|The power of falling water, in the White Mountain National Forest in New Hampshire.|
In an attempt to reduce the cost of treating the site's severe acid mine drainage, the Babb Creek Watershed Association identified micro-hydropower as an option for the site. In 2008, the association received an Energy Harvest Grant from the Pennsylvania Department of Environmental Protection. This $428,710 award was designed to support the installation of two hydroelectric turbines on the treatment plant's discharge, which was completed in 2012.
While the Federal Power Act requires most hydropower projects to secure a license from the Federal Energy Regulatory Commission, some off-grid hydropower projects that do not use the waters of the United States do not require licensure. In 2010, the Antrim Treatment Trust filed a Declaration of
Intent for a 40-kilowatt grid-connected project, but quickly revised its project to be off-grid after the Commission issued an order finding that a license was required for the grid-connected project. Once the project was off-grid, the Commission ruled that no license was required.
The Antrim treatment plant seems to have then operated one turbine, but left the second turbine non-operational. A 2012 article in the Williamsport Sun-Gazette suggested that with both turbines running and selling power into the electricity grid, the treatment plant could cut $12,000 in annual power costs and make $10,000 per year in new revenue. But this could require a FERC license, because the project would become connected to the utility grid.
The Trust appears to have decided that these economics were worth pursuing, because in 2013 it filed an application for a project license for a 40-kilowatt project. In the application, Antrim Trust proposed to bring a second identical turbine (currently in place but non-operational) online by installing additional indoor wiring with appurtenances within the existing powerhouse and treatment plant, and operate both turbines as a grid-connected project using the treated and/or untreated water.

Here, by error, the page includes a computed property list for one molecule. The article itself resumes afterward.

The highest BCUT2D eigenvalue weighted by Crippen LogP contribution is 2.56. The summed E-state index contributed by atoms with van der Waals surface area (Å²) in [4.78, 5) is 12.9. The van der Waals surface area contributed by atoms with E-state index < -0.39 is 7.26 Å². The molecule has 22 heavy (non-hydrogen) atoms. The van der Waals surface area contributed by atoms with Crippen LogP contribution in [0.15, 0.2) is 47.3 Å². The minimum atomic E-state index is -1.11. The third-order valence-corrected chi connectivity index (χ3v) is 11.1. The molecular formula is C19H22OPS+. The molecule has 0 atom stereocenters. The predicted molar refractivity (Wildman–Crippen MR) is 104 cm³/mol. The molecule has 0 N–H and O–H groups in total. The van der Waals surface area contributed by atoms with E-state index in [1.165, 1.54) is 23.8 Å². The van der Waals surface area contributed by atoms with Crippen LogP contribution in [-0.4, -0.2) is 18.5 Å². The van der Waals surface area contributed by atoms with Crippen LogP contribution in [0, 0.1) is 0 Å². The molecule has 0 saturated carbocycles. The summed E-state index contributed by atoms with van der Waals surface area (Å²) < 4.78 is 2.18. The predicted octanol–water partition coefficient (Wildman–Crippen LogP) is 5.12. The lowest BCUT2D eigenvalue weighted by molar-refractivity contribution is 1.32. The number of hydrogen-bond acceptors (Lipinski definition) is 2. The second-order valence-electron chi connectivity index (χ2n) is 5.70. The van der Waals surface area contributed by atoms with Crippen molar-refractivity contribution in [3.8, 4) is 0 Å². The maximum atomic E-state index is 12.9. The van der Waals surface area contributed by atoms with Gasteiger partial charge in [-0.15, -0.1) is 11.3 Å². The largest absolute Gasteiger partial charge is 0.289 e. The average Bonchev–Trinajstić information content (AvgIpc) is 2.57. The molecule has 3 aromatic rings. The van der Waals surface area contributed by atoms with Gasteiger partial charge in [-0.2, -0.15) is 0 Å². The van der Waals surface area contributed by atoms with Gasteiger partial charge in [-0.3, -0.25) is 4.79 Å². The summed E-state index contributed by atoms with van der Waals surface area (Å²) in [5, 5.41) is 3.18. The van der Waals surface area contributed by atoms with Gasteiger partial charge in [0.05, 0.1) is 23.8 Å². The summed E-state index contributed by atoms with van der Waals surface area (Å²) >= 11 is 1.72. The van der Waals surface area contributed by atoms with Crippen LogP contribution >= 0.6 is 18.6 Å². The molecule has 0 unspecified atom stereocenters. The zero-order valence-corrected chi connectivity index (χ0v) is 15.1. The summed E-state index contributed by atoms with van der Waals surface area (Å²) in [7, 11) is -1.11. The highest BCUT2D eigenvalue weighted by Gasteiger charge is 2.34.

As licensed, the Commission estimates the annual cost to develop and maintain the proposed 40-kW project is $9,356 or $37.42/megawatt-hour (MWh). The project will generate an estimated average of 250 MWh of energy annually. Based on Commission staff’s view of the alternative cost of power ($56.93/MWh), the total value of the project’s power is $14,233 in 2013 dollars. To determine whether the proposed project is currently economically beneficial, staff subtracts the project’s cost from the value of the project’s power. Therefore, in the first year of operation, the project is expected to cost $4,877 or $19.51/MWh less than the likely alternative cost of power - demonstrating economic benefit.
Micro-hydropower projects can make economic sense in some mine drainage situations and other places where water treatment is required and a suitable vertical drop or pressure is available. In Antrim's case, the project's success can partially be explained by the existence and purpose of the Trust, as well as the DEP grant to support project construction. If treated and untreated mine drainage can be used to generate hydroelectricity, what other unusual sources of power will arise?